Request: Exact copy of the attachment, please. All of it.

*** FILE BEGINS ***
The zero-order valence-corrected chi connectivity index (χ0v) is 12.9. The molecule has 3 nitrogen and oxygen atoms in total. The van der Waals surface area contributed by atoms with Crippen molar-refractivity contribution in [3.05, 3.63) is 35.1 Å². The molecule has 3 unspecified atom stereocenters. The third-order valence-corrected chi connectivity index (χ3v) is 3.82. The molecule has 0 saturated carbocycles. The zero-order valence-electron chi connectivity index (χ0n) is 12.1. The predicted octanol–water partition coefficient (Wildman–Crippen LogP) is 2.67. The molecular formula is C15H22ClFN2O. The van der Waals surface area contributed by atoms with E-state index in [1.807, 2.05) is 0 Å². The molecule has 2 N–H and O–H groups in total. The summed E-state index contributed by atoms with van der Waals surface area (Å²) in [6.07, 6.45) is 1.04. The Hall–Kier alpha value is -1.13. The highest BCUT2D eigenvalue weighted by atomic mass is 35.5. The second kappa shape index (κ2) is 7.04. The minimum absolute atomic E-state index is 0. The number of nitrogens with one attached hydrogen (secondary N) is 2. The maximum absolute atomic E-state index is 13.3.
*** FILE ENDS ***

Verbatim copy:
The zero-order valence-corrected chi connectivity index (χ0v) is 12.9. The molecule has 3 nitrogen and oxygen atoms in total. The van der Waals surface area contributed by atoms with Crippen molar-refractivity contribution in [3.05, 3.63) is 35.1 Å². The molecule has 3 unspecified atom stereocenters. The third-order valence-corrected chi connectivity index (χ3v) is 3.82. The molecule has 0 saturated carbocycles. The zero-order valence-electron chi connectivity index (χ0n) is 12.1. The predicted octanol–water partition coefficient (Wildman–Crippen LogP) is 2.67. The molecular formula is C15H22ClFN2O. The van der Waals surface area contributed by atoms with E-state index in [1.807, 2.05) is 0 Å². The molecule has 2 N–H and O–H groups in total. The summed E-state index contributed by atoms with van der Waals surface area (Å²) in [6.07, 6.45) is 1.04. The Hall–Kier alpha value is -1.13. The highest BCUT2D eigenvalue weighted by atomic mass is 35.5. The second kappa shape index (κ2) is 7.04. The minimum absolute atomic E-state index is 0. The number of nitrogens with one attached hydrogen (secondary N) is 2. The maximum absolute atomic E-state index is 13.3.